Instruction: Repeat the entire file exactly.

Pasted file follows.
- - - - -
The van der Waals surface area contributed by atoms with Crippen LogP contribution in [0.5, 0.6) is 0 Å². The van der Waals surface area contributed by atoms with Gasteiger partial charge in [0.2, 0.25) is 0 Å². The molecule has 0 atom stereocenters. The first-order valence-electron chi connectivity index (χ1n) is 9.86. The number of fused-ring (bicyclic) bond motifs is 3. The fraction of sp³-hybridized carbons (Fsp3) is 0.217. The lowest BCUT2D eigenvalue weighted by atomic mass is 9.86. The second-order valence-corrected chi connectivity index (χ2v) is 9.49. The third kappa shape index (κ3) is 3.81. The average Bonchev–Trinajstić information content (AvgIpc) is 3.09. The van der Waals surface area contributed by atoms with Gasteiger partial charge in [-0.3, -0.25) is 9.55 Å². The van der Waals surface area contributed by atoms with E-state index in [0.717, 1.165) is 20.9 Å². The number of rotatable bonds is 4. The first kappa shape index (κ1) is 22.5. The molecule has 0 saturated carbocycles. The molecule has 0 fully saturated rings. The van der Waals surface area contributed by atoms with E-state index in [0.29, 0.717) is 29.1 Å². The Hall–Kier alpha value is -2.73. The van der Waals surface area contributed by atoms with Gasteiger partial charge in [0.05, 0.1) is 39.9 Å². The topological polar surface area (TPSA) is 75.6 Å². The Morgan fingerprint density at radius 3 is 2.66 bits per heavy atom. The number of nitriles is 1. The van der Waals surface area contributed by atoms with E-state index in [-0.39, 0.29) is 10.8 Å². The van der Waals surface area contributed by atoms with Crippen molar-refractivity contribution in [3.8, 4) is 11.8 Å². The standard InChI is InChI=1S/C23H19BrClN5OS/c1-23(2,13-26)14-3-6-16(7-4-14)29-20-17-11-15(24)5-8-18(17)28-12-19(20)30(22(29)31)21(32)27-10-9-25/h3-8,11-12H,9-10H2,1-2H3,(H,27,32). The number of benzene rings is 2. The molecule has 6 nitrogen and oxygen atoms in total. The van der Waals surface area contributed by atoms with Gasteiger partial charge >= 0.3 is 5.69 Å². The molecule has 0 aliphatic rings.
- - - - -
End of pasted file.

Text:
The van der Waals surface area contributed by atoms with Crippen LogP contribution in [0.5, 0.6) is 0 Å². The van der Waals surface area contributed by atoms with Gasteiger partial charge in [0.2, 0.25) is 0 Å². The molecule has 0 atom stereocenters. The first-order valence-electron chi connectivity index (χ1n) is 9.86. The number of fused-ring (bicyclic) bond motifs is 3. The fraction of sp³-hybridized carbons (Fsp3) is 0.217. The lowest BCUT2D eigenvalue weighted by atomic mass is 9.86. The second-order valence-corrected chi connectivity index (χ2v) is 9.49. The third kappa shape index (κ3) is 3.81. The average Bonchev–Trinajstić information content (AvgIpc) is 3.09. The van der Waals surface area contributed by atoms with Gasteiger partial charge in [-0.3, -0.25) is 9.55 Å². The van der Waals surface area contributed by atoms with E-state index in [0.717, 1.165) is 20.9 Å². The number of rotatable bonds is 4. The first kappa shape index (κ1) is 22.5. The molecule has 0 saturated carbocycles. The molecule has 0 fully saturated rings. The van der Waals surface area contributed by atoms with E-state index in [0.29, 0.717) is 29.1 Å². The Hall–Kier alpha value is -2.73. The van der Waals surface area contributed by atoms with Gasteiger partial charge in [0.05, 0.1) is 39.9 Å². The topological polar surface area (TPSA) is 75.6 Å². The Morgan fingerprint density at radius 3 is 2.66 bits per heavy atom. The number of nitriles is 1. The van der Waals surface area contributed by atoms with E-state index in [-0.39, 0.29) is 10.8 Å². The van der Waals surface area contributed by atoms with Crippen molar-refractivity contribution in [3.8, 4) is 11.8 Å². The standard InChI is InChI=1S/C23H19BrClN5OS/c1-23(2,13-26)14-3-6-16(7-4-14)29-20-17-11-15(24)5-8-18(17)28-12-19(20)30(22(29)31)21(32)27-10-9-25/h3-8,11-12H,9-10H2,1-2H3,(H,27,32). The number of benzene rings is 2. The molecule has 6 nitrogen and oxygen atoms in total. The van der Waals surface area contributed by atoms with Gasteiger partial charge >= 0.3 is 5.69 Å². The molecule has 0 aliphatic rings.